An Illinois federal judge has negated the $150 million verdict against AbbVie Inc. and ordered a new trial. The verdict involved the testosterone replacement drug AndroGel. The result of the first bellwether trial in multidistrict litigation (MDL) was overturned by U.S. District Judge Matthew Kennelly. The jury’s verdict appears “internally inconsistent” on its face, Judge Kennelly said in a 25-page order that faulted jurors for awarding punitive damages without a compensatory award. His order said that the jury could have awarded Jesse Mitchell punitive damages only if they found that he proved every element of his misrepresentation claim, including that he was damaged as a direct result of AbbVie’s alleged misrepresentations.

Instead, the jury awarded no monetary award for compensatory damages. “Of course, it would violate the precepts of logic to assert simultaneously that a party has been damaged and not been damaged,” Judge Kennelly said.

The verdict had come after a three-week trial over allegations that AbbVie ignored a connection between AndroGel and heart attacks while promoting it to treat a condition for which it wasn’t approved. Neither party challenged the jury’s verdict clearing AbbVie of strict liability and negligence over Mitchell’s underlying heart attack, but both sides told Judge Kennelly in post-trial briefing that he should interpret its $150 million punitive damages award in their favor. However, the judge said that both Mitchell’s and AbbVie’s attempts at avoiding a new trial were “unconvincing.”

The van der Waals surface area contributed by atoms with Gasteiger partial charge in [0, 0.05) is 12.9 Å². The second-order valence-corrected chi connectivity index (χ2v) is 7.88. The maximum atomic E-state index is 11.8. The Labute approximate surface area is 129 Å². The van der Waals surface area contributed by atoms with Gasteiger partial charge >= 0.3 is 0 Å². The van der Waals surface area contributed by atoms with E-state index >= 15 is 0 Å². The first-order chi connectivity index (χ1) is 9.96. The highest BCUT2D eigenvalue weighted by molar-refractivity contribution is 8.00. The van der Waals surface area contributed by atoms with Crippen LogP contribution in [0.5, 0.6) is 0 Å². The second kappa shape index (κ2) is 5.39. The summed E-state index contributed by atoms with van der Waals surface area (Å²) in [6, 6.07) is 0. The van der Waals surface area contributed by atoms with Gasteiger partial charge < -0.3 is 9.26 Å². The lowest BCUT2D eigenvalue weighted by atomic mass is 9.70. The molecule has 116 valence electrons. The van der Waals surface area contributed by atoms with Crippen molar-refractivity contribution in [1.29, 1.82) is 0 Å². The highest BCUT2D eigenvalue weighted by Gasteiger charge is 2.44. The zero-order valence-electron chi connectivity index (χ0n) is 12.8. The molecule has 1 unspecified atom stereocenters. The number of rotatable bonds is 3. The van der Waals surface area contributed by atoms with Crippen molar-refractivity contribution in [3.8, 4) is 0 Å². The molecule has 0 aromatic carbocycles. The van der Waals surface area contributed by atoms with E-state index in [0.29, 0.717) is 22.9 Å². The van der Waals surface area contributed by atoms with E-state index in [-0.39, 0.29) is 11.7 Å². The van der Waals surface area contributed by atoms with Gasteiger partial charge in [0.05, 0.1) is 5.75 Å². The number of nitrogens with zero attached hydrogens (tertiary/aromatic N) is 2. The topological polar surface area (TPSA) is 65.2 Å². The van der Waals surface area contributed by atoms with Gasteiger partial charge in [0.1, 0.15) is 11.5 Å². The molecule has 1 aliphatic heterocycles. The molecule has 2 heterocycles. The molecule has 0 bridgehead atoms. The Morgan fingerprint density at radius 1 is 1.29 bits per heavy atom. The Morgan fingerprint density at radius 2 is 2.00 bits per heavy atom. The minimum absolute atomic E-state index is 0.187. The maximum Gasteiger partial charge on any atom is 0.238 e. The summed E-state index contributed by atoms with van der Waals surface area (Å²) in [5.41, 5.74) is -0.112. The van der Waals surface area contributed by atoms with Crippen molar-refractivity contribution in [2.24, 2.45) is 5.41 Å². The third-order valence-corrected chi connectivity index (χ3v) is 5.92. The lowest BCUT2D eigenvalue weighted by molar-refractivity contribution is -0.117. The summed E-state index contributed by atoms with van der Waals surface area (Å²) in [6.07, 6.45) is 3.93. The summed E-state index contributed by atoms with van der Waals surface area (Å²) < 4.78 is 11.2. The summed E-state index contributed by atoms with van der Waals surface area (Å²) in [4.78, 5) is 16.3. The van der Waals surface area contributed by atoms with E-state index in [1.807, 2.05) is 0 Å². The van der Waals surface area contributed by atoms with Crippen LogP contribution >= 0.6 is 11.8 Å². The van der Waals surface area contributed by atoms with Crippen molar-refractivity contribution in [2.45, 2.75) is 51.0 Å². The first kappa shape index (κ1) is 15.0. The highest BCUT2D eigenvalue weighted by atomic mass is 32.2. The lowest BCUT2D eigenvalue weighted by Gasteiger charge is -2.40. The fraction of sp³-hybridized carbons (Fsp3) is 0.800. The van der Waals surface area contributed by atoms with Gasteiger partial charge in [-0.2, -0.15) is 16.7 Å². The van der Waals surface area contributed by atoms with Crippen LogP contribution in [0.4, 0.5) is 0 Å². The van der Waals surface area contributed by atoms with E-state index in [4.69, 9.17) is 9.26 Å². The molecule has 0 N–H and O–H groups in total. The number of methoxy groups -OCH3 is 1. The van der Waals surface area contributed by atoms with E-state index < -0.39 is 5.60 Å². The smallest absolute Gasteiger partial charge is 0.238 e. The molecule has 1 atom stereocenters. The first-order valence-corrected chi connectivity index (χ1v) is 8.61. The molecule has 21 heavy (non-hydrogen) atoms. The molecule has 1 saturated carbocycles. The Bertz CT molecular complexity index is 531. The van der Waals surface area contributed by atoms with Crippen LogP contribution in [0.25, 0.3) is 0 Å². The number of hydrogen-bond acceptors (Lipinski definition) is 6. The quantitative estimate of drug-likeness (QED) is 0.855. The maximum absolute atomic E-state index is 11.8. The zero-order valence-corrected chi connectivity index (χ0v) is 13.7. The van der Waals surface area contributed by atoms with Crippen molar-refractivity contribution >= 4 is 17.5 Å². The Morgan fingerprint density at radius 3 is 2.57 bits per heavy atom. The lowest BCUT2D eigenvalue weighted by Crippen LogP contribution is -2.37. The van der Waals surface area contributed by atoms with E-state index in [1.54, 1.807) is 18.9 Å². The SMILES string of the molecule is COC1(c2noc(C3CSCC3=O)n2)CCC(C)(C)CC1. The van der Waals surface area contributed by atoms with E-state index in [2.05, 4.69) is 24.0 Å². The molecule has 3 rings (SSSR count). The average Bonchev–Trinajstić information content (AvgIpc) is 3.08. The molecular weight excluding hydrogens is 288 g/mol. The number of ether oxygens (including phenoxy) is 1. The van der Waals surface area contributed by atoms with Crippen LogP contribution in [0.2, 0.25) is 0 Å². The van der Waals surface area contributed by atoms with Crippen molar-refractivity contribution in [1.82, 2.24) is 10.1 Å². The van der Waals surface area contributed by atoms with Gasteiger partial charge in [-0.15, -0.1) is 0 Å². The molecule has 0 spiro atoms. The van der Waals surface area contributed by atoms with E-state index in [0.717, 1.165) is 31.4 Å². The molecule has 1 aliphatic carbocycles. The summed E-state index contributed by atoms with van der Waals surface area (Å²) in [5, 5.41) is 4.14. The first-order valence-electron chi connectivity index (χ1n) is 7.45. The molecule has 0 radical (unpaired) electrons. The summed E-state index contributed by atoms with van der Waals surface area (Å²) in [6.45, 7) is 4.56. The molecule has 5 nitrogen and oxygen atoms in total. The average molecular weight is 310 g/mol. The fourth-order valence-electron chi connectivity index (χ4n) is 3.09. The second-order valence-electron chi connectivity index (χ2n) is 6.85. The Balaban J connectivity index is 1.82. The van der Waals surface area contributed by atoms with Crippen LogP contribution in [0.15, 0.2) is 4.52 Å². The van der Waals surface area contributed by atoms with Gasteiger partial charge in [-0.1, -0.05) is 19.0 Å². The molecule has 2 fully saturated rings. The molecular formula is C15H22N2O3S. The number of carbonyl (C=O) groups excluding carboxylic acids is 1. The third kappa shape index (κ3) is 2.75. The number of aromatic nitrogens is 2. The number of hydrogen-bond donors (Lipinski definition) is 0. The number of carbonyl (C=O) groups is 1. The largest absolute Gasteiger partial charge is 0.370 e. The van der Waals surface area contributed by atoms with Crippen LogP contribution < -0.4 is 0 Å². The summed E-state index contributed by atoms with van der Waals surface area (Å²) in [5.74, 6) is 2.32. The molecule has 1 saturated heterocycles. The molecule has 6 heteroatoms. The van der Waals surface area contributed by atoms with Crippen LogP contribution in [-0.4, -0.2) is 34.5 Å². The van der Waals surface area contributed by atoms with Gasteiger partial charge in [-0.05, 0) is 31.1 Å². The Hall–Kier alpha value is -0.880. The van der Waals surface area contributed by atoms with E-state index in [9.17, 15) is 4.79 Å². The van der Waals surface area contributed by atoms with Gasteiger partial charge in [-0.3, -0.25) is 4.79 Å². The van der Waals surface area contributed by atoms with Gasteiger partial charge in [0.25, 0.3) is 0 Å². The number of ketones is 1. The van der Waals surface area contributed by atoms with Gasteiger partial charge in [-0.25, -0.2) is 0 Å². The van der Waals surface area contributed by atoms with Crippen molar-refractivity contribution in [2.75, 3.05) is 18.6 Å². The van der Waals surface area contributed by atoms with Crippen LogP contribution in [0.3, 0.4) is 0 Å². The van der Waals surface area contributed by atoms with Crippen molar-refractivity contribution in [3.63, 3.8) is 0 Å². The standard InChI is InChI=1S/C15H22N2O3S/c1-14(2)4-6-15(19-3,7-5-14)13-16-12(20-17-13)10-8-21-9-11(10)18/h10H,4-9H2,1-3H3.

Judge Kennelly rejected Mitchell’s contention that the zeroed-out compensatory damages were an “oversight” correctable by awarding him the undisputed amount in heart attack-related medical bills, finding “one could as readily say, as AbbVie does, that the award of zero damages requires a liability finding in AbbVie’s favor.” But he also said he can’t easily side with AbbVie’s argument that he should enter judgment against Mitchell on the grounds that the jury’s verdict means it found that he suffered no compensable damage. He said AbbVie’s theory that the jury thought it could agree with Mitchell’s fraudulent misrepresentation claim without also finding that he had been damaged “is directly inconsistent with at least two express provisions” of the instructions jurors received at trial.

And while AbbVie’s theory that the jury’s understanding of the word “damages” could have led to a finding that Mitchell suffered a different kind of harm than the heart attack “appears plausible at first glance,” Judge Kennelly said the company failed to provide any examples of such a harm, and that agreeing with that argument would be “directly at odds” with his instruction on causation. “The court concludes that it would be committing an error if did not order a new trial,” Judge Kennelly wrote, noting the jury’s punitive damages award “depends upon, at least, the viability of the jury’s liability finding.”

The Mitchell suit in 2014 was one of thousands filed against AbbVie and other manufacturers of testosterone replacement therapy gel products, and it was consolidated in an Illinois-based multidistrict litigation.

The case is Mitchell v. AbbVie, (case number 1:14-cv-09178), and the MDL is In re: Testosterone Replacement Therapy Products Liability Litigation, (case number 1:14-cv-01748) both in the U.S. District Court for the Northern District of Illinois.


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